Abraham Lincoln, Sixteenth President of the United States

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Abraham Lincoln, Sixteenth President of the United States
1860
Currier and Ives
1834-1907
Lithograph
14.24 x 10 in.
Chicago Public Library
SPE CW 2008.36

Here is a picture of a young, ambitious politician. This image is based on a photograph that Abraham Lincoln had taken by Mathew Brady in New York. The day Lincoln gave his famous Cooper Union speech—where he proved to the East Coast that he was a serious contender for the presidency—he visited Brady’s studio. The photograph was reproduced in newspapers, on campaign ribbons, and on popular prints, such as this one by Currier and Ives.

Nathaniel Currier partnered with his brother-in-law James Merritt Ives and built one of the most famous and successful commercial lithograph studios in the nineteenth century. The firm produced over 7,000 lithographs and sold hundreds of thousands of copies of them to Americans, who used them to decorate their homes and offices. Because these prints were inexpensive, everyday people could own a framed picture, and one that related to the important figures and events of the day.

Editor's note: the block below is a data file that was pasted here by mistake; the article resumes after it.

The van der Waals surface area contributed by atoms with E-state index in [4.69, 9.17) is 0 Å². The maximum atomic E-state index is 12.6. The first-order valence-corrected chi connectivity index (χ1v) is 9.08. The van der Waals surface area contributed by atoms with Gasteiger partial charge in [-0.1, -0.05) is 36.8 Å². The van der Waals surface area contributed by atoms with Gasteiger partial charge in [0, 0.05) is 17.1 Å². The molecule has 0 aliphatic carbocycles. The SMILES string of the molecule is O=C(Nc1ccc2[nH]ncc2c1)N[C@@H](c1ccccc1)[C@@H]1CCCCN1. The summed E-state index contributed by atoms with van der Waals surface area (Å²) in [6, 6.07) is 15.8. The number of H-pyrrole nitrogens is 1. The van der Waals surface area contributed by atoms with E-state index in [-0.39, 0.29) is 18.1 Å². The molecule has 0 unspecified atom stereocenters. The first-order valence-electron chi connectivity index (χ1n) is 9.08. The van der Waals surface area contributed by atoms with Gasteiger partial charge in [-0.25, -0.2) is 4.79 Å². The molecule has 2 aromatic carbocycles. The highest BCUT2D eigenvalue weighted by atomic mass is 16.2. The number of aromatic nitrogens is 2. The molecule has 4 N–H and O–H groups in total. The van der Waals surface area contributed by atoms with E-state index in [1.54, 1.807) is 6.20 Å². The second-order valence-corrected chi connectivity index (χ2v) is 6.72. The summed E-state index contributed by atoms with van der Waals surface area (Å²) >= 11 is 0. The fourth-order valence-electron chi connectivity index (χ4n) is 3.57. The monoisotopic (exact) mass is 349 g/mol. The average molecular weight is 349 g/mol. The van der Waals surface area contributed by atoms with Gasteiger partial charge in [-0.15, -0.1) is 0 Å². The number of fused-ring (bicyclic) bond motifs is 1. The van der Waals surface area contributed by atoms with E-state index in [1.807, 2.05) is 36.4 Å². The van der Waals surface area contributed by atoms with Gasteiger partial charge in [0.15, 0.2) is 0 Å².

Lincoln was a popular subject for Currier and Ives. They produced thirty-five different images with him as the subject, including one of his 1865 assassination. This print was published in 1860 and shows the president-elect without a beard. The stock number 720 can be seen at the bottom of the print. It was used by Currier and Ives to identify the print in catalogues, sales sheets, and order forms. This picture was hand-colored, as were most of the firm’s prints, by young women sitting at long tables. Each girl was responsible for painting a separate color onto the print.


For information about the images, please contact Special Collections at the Chicago Public Library (specoll@chipublib.org)